The Surprise Cult Following of Kraft Old English Cheese
In every family cookbook, there exists a favorite recipe that relies heavily on a crucial, oft-times "secret" ingredient. My mom's famed pot roast, for example, owed its wonderful umami flavor to a package of Lipton "Secret Recipe" (how apropos) onion-mushroom soup mix. When that particular version of the mix disappeared from our local grocery shelves, mom tried in vain to replace it with another Lipton mix, and while she's gotten close, the roast has never tasted quite the same.
Likewise, my brother insists Karo syrup provides the crucial flavor and texture needed for his pecan pie. All other syrups—corn, maple, treacle, molasses—need not apply.
But for some—no, make that many—folks, the secret ingredient they can't live without is a curious creation known as Kraft Old English cheese spread.
What is Kraft Old English Cheese Spread?
I pride myself on my knowledge of obscure food products, especially retro ones. But I'll admit that I had never heard of this stuff when I first stumbled upon it on the Goods website. It was the "Old English" in the name that really piqued my interest and inspired me to do a quick Google search. And, just like that, I tumbled down a rabbit hole. A processed-cheese, pot-luck-party-laden rabbit hole.
At its most simple, Kraft Old English cheese is a sharp, tangy processed cheese meant to be spread on a cracker. Some who have tasted it compare it to Cheez Whiz; others to those popular port-wine cheese spreads manufactured by brands like Merkts and Kaukauna. But those same reviewers also make it clear that Old English cheese is not exactly the same as those other cheeses. It is unique. Different. Special—though none can put into words exactly what makes this cheese spread the king of cheese spreads.
Chalk It Up to Nostalgia
It turns out there's a good reason I've never crossed paths with Kraft Old English cheese before: if the stories I've read online are to be believed, this once-ubiquitous cheese is now notoriously difficult to find in grocery stores. Because of this, die-hard Old English cheese fans have had to turn to the internet for their fix, often buying the stuff in bulk. Find any online discussion on the topic and you'll likely find a string of reviews similar to the ones below, which were borrowed from Kraft's website:
- 3 months ago
Where can I buy the Kraft Old English cheese in the jar?? Help
- 12 days ago
Every holiday we make a broccoli recipe that uses this cheese with butter and Ritz crackers. I've tried to sub the cheese out for other ingredients (Cheese Whiz, Velveeta, spray cheese, cheese ball, etc.). I know this little jar of golden goodness is expensive, but there is no substitute.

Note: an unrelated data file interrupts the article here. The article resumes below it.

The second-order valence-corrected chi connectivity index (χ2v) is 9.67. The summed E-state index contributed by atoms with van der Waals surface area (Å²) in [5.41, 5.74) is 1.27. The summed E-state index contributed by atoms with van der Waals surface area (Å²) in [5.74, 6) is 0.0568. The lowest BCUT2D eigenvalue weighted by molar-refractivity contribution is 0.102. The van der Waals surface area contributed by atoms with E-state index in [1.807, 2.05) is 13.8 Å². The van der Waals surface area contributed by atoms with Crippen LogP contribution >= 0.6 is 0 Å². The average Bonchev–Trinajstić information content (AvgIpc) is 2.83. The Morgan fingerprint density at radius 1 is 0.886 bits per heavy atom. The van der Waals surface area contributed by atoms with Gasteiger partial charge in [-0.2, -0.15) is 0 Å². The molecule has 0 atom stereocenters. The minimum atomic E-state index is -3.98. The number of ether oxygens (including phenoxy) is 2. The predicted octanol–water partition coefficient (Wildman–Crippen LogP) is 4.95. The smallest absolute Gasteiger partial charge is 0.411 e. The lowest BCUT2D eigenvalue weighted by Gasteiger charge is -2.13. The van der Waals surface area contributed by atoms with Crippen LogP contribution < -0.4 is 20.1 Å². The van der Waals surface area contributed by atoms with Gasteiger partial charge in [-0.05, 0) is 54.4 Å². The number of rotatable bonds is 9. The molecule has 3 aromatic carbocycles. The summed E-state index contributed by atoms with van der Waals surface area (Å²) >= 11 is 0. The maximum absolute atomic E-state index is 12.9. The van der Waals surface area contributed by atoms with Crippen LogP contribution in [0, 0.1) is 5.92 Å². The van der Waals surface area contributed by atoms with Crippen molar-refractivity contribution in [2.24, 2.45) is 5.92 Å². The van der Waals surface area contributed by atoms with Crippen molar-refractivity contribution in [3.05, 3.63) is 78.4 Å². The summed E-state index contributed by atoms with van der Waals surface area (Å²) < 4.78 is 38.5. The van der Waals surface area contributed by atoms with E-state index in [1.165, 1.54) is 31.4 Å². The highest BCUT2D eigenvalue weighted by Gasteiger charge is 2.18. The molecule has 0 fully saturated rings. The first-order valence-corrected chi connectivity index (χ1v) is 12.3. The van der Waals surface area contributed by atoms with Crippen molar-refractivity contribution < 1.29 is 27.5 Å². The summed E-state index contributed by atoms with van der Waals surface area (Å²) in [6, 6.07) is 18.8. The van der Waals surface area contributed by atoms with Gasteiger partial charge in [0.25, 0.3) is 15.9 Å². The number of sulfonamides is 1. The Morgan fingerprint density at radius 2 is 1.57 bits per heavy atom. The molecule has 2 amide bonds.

Like the reviewers above, many online commenters have fond memories of the stuff, especially its use in some special-occasion dish made by their mother or grandmother in decades past (the '70s are the most commonly mentioned years). Do a little Googling and you'll find forums filled with dedicated home cooks desperate to find a replacement product for the elusive spread in their mother's famous cheese ball/salmon dip/tuna-noodle casserole. Will a mixture of cream cheese and sharp cheddar work? Survey says: no. How about some doctored-up EZ cheese? Don't even think about it. Again and again, these determined home chefs arrive at the same conclusion: that beloved dish from childhood is simply not the same without Kraft Old English cheese spread.
Old English Cheese and Crabbies: a Perfect Marriage
If there's one Kraft Old English cheese-spread recipe that turns up time and time again in these online forums, it's crabbies.
What are crabbies? If the internet serves me right (and really, when has it served me wrong when it comes to obscure '70s foods?), crabbies are a beloved '70s-era appetizer consisting of cheesy crabmeat spread atop an english muffin and toasted under a broiler. The crabbies recipe is pretty simple: crabmeat (obviously), plus some mayo, a sprinkling of garlic powder, and, most importantly, AN ENTIRE JAR of Kraft Old English cheese.
Anyone who has ever tasted a crabby, it seems, has basically gone bonkers. And searches for crabbies recipes have gone up over the last few years, thanks, in part, to the appetizer's role in the movie (and book) Silver Linings Playbook. Even a big-time chef like Paula Deen has a crabbies recipe in her repertoire.
And yes, it calls for Kraft Old English cheese.
Do you have a recipe that calls for Kraft Old English cheese spread? Or do you just love the stuff on its own? We want to hear from you! Share your opinion below: